Florian had brought a bunch of interesting links:
This led back to a discussion from 2 weeks before, where we had talked about about tracking and respecting user requests like the Do-Not-Track-header. Joel mentioned the CommonTerms project, which proposes icons for typical clauses in Terms and Conditions.
He showed how on one of his web pages, he does not just disable tracking for users that have the Do Not Track header set, it also clearly indicates this to users:
“Active tracking using Piwik on this page has been disabled based on your browser's Do Not Track (DNT) setting.”
Another example are the cookie banners made by TRUSTe, which allow a visitor to choose between different types of cookies used, if they find the right link to click:
Differential privacy was mentioned, but nobody knew enough to really talk about it. Here is a slide deck about the topic a friend made a few years ago.
Another privacy aspect covered was how federated/distributed systems by design create many additional copies of data, with less centralized control over them. This is of course a desired property, but it also means that these copies might be hard to delete and are presented in different aggregations users might not be aware of. While a deleted silo post is expected to be gone from outside of dedicated archives, a deleted post on a GNU Social/Mastodon instance likely is still visible on other federated instances. If one instance blocks search engines using robots.txt, content from it still might be indexed on other sites. In an IndieWeb context, a site that backfeeds from Twitter likely still shows deleted interactions (and in general shows them in an unexpected context). Many IndieWeb tools also have public logs or APIs retaining data, which might be surprising to users. (e.g. brid.gy, webmention.io)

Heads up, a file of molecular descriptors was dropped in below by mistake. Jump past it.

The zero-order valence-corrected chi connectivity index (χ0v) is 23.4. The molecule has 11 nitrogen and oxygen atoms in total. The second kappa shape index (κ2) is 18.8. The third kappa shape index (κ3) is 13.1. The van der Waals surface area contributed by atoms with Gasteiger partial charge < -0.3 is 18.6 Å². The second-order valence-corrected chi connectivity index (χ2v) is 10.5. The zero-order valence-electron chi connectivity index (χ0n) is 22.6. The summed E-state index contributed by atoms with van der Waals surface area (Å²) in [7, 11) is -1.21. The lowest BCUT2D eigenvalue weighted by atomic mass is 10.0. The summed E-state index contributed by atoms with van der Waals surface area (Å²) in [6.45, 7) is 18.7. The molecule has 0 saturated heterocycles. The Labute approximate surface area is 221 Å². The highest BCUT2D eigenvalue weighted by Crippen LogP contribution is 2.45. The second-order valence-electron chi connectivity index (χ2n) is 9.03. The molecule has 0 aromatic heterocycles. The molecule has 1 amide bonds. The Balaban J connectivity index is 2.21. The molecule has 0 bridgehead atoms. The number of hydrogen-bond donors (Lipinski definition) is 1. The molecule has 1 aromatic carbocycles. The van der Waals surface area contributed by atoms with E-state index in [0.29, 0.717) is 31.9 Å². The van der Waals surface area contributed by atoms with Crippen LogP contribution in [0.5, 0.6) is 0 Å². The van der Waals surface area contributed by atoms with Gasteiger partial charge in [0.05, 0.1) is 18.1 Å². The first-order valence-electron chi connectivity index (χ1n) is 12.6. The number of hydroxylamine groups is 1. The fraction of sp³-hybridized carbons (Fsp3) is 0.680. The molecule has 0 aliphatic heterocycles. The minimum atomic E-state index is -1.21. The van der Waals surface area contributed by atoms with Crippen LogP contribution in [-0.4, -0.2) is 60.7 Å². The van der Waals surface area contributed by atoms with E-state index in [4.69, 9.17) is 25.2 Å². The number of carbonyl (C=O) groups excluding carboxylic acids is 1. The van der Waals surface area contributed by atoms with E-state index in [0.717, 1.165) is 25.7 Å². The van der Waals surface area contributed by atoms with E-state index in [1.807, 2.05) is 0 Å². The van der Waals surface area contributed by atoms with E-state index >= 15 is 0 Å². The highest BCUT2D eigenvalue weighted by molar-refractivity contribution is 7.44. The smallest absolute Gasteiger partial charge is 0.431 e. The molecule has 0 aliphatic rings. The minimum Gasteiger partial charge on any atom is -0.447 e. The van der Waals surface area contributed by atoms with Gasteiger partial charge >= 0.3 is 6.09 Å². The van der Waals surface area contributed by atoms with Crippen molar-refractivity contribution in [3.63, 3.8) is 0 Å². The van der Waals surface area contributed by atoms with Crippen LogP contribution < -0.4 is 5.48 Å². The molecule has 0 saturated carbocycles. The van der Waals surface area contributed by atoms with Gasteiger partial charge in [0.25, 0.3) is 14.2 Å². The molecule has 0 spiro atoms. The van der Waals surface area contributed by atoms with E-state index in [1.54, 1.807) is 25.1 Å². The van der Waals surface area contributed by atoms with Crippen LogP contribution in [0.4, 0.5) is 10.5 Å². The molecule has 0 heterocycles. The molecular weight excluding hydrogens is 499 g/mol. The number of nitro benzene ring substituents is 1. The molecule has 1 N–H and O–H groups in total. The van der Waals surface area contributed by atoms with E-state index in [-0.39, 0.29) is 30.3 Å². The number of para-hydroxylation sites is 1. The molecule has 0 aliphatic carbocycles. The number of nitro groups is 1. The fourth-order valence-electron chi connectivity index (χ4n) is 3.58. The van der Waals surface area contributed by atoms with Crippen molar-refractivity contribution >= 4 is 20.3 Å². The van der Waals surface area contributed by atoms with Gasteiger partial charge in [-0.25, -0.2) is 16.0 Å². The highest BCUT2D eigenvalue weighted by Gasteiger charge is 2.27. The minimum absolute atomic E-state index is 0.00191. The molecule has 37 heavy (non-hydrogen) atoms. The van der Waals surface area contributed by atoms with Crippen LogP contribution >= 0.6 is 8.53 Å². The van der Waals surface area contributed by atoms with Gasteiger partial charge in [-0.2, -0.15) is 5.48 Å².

Other random links that were mentioned:
Talking about our private sites, only I had progress to present: I improved my Micropub endpoint, and I have now explicit headers for replies, bookmarks, …: example post
At recently released W3C Annotation standards and annotations in general. The W3C standards have many ways of addressing content (“selectors”), many of which likely only work against a specific version of a document and site design. But there is a way to specify timestamps and link archived copies.Examples of annotation UIs (not using the W3C standards (yet)): we talked a bit about the
Some discussion about (over-)sharing in social media, your own website, and a trend to move social media content to private channels.